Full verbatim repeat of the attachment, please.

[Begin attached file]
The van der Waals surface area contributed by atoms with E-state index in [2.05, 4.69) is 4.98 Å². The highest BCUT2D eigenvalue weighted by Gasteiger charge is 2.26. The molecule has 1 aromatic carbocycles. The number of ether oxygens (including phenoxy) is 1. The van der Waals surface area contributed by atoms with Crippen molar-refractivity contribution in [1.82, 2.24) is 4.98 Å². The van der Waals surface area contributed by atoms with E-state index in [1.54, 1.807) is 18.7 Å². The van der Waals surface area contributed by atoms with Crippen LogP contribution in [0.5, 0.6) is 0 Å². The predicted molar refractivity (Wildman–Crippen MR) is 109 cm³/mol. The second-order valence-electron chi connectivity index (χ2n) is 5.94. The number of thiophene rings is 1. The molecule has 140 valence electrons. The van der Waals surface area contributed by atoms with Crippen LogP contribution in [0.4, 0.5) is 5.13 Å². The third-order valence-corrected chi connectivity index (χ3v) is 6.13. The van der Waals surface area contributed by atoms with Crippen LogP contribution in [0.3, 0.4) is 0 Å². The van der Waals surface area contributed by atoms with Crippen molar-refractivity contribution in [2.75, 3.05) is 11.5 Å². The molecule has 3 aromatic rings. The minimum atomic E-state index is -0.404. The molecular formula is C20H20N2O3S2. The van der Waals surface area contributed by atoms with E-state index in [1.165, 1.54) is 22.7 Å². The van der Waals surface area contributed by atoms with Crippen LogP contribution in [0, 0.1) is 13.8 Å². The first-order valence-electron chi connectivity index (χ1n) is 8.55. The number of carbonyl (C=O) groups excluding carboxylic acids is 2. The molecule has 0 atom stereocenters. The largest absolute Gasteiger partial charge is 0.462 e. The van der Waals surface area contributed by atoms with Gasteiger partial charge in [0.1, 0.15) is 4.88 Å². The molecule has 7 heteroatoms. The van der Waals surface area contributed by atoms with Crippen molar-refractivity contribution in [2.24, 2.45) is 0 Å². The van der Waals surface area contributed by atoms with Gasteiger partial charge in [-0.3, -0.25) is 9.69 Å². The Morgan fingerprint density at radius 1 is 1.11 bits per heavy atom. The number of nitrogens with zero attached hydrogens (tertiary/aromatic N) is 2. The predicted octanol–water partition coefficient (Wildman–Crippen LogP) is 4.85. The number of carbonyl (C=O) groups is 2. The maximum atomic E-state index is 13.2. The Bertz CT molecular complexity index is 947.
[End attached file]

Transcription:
The van der Waals surface area contributed by atoms with E-state index in [2.05, 4.69) is 4.98 Å². The highest BCUT2D eigenvalue weighted by Gasteiger charge is 2.26. The molecule has 1 aromatic carbocycles. The number of ether oxygens (including phenoxy) is 1. The van der Waals surface area contributed by atoms with Crippen molar-refractivity contribution in [1.82, 2.24) is 4.98 Å². The van der Waals surface area contributed by atoms with E-state index in [1.54, 1.807) is 18.7 Å². The van der Waals surface area contributed by atoms with Crippen LogP contribution in [0.5, 0.6) is 0 Å². The predicted molar refractivity (Wildman–Crippen MR) is 109 cm³/mol. The second-order valence-electron chi connectivity index (χ2n) is 5.94. The number of thiophene rings is 1. The molecule has 140 valence electrons. The van der Waals surface area contributed by atoms with Crippen LogP contribution in [0.4, 0.5) is 5.13 Å². The third-order valence-corrected chi connectivity index (χ3v) is 6.13. The van der Waals surface area contributed by atoms with Crippen LogP contribution in [0.3, 0.4) is 0 Å². The van der Waals surface area contributed by atoms with Crippen molar-refractivity contribution in [2.75, 3.05) is 11.5 Å². The molecule has 3 aromatic rings. The minimum atomic E-state index is -0.404. The molecular formula is C20H20N2O3S2. The van der Waals surface area contributed by atoms with E-state index in [1.165, 1.54) is 22.7 Å². The van der Waals surface area contributed by atoms with Crippen LogP contribution in [0, 0.1) is 13.8 Å². The first-order valence-electron chi connectivity index (χ1n) is 8.55. The number of carbonyl (C=O) groups excluding carboxylic acids is 2. The molecule has 0 atom stereocenters. The largest absolute Gasteiger partial charge is 0.462 e. The van der Waals surface area contributed by atoms with Gasteiger partial charge in [0.1, 0.15) is 4.88 Å². The molecule has 7 heteroatoms. The van der Waals surface area contributed by atoms with Crippen molar-refractivity contribution in [2.24, 2.45) is 0 Å². The van der Waals surface area contributed by atoms with Gasteiger partial charge in [-0.3, -0.25) is 9.69 Å². The Morgan fingerprint density at radius 1 is 1.11 bits per heavy atom. The number of nitrogens with zero attached hydrogens (tertiary/aromatic N) is 2. The predicted octanol–water partition coefficient (Wildman–Crippen LogP) is 4.85. The number of carbonyl (C=O) groups is 2. The maximum atomic E-state index is 13.2. The Bertz CT molecular complexity index is 947.